The Explorer: Real-World Answers About Virtual Memory - InformationWeek
Software // Enterprise Applications
02:59 PM
Fred Langa
Fred Langa
Ransomware: Latest Developments & How to Defend Against Them
Nov 01, 2017
Ransomware is one of the fastest growing types of malware, and new breeds that escalate quickly ar ...Read More>>

The Explorer: Real-World Answers About Virtual Memory

The previous System Setup Secrets column generated a boatload of responses and sparked some great questions-and-answers. But some of the follow-on topics were extremely complex and practically begged for a more in-depth discussion on their own: Windows' Virtual Memory was at the top of the list. That's what this column is about.

In that previous column, I said that you can go to "... My Computer, Properties, Performance, Virtual Memory, set virtual memory the way you want. In systems with abundant disk space, I place the swap file out of the way on the second partition, and set a minimum size equal to the amount of RAM, with no maximum size set."

Here's why: Virtual memory is a "swap file" on your hard drive that acts as an extension of your RAM. When Windows runs short of RAM, it uses the virtual memory space to free up RAM by temporarily moving -- swapping -- chunks of data temporarily to your hard drive until they're needed again.

On its own, Windows creates what's called a dynamic swap file: the file grows and shrinks as needed. (In fact, if your hard drive has ever suddenly come to life with a long burst of activity that has no apparent cause, it's probably Windows automatically adjusting the size of your swap file.)

Trouble is, growing and shrinking the swap file takes time and CPU cycles, and prevents your hard drive from doing anything else until the resizing is complete. And as a swap file grows, piecemeal, it can end up scattered in several locations across your hard drive. Combined, the extra housekeeping needed to monitor and manage the size of the file and the time lost in dealing with swap file fragments can make Windows seem sluggish.

Take Control Of Your Virtual Memory
One way to help overcome this is to manually set a generous minimum swap file size. This ensures you have plenty of virtual memory to start with, and that Windows won't have to waste time growing and shrinking the swap file with every app you run. Plus, if your swap file doesn't have to grow or shrink, it can be defragged once and then will tend to stay that way. With a large-enough, unfragmented (contiguous) swap file, Windows can spend its time using the swap file instead of managing it: Your system may operate noticeably faster -- especially if you use a defragger like Norton's Speed Disk that places the swap file at the front of your hard drive, for fastest access.

In systems with more than one physical hard drive, you also can manually assign the swap file to whichever drive is the fastest, further boosting performance (the swap file doesn't have to be on the drive that contains Windows). And on systems with more than one drive or partition, you also can move the swap file to a location where it won't be included in your routine backups; this can make your system backups go faster, and save space in your backup media. (The swap file doesn't need to be backed up, ever.)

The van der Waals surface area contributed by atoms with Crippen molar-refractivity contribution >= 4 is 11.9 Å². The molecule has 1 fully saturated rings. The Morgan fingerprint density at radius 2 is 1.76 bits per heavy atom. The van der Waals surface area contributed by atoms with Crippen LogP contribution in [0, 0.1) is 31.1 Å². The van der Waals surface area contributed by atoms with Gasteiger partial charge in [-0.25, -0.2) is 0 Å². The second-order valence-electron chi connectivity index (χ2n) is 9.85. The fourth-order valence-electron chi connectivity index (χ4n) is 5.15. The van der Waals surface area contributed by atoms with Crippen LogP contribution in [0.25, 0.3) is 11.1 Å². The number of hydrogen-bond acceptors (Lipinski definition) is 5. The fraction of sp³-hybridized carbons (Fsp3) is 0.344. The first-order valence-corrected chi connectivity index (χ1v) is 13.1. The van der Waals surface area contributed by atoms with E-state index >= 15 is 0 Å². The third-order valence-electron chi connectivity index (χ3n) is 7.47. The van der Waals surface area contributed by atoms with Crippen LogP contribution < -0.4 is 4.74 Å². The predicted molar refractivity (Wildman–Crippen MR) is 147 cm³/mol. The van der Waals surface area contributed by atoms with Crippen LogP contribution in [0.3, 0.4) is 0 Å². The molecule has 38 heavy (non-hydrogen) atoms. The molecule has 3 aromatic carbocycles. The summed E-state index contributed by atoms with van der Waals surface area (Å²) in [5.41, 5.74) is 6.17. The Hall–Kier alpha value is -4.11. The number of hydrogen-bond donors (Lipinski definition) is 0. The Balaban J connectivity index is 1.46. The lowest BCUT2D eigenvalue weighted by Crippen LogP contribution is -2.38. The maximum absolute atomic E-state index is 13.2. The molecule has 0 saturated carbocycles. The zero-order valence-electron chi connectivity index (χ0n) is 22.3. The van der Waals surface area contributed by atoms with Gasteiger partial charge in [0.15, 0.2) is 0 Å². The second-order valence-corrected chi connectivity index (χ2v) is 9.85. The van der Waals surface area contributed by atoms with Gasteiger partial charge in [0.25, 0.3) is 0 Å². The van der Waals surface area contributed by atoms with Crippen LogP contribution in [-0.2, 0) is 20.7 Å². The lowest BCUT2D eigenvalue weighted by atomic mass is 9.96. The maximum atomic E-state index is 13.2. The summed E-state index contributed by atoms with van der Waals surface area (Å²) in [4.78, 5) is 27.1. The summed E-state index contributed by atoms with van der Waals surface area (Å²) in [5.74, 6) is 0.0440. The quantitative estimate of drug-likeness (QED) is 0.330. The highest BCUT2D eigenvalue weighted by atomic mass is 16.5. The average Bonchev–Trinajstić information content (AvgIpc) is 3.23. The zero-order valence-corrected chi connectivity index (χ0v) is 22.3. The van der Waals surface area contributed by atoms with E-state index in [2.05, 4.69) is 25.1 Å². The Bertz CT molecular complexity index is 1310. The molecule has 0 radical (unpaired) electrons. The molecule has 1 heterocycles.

That's all fine, but several readers wrote to say they either couldn't change their virtual memory settings (the option was grayed-out) or that the settings would not "stick" and would revert to the default settings on reboot.

1 of 2
Comment  | 
Print  | 
More Insights
Newest First  |  Oldest First  |  Threaded View
[Interop ITX 2017] State Of DevOps Report
[Interop ITX 2017] State Of DevOps Report
The DevOps movement brings application development and infrastructure operations together to increase efficiency and deploy applications more quickly. But embracing DevOps means making significant cultural, organizational, and technological changes. This research report will examine how and why IT organizations are adopting DevOps methodologies, the effects on their staff and processes, and the tools they are utilizing for the best results.
Register for InformationWeek Newsletters
White Papers
Current Issue
2017 State of IT Report
In today's technology-driven world, "innovation" has become a basic expectation. IT leaders are tasked with making technical magic, improving customer experience, and boosting the bottom line -- yet often without any increase to the IT budget. How are organizations striking the balance between new initiatives and cost control? Download our report to learn about the biggest challenges and how savvy IT executives are overcoming them.
Twitter Feed
Sponsored Live Streaming Video
Everything You've Been Told About Mobility Is Wrong
Attend this video symposium with Sean Wisdom, Global Director of Mobility Solutions, and learn about how you can harness powerful new products to mobilize your business potential.
Flash Poll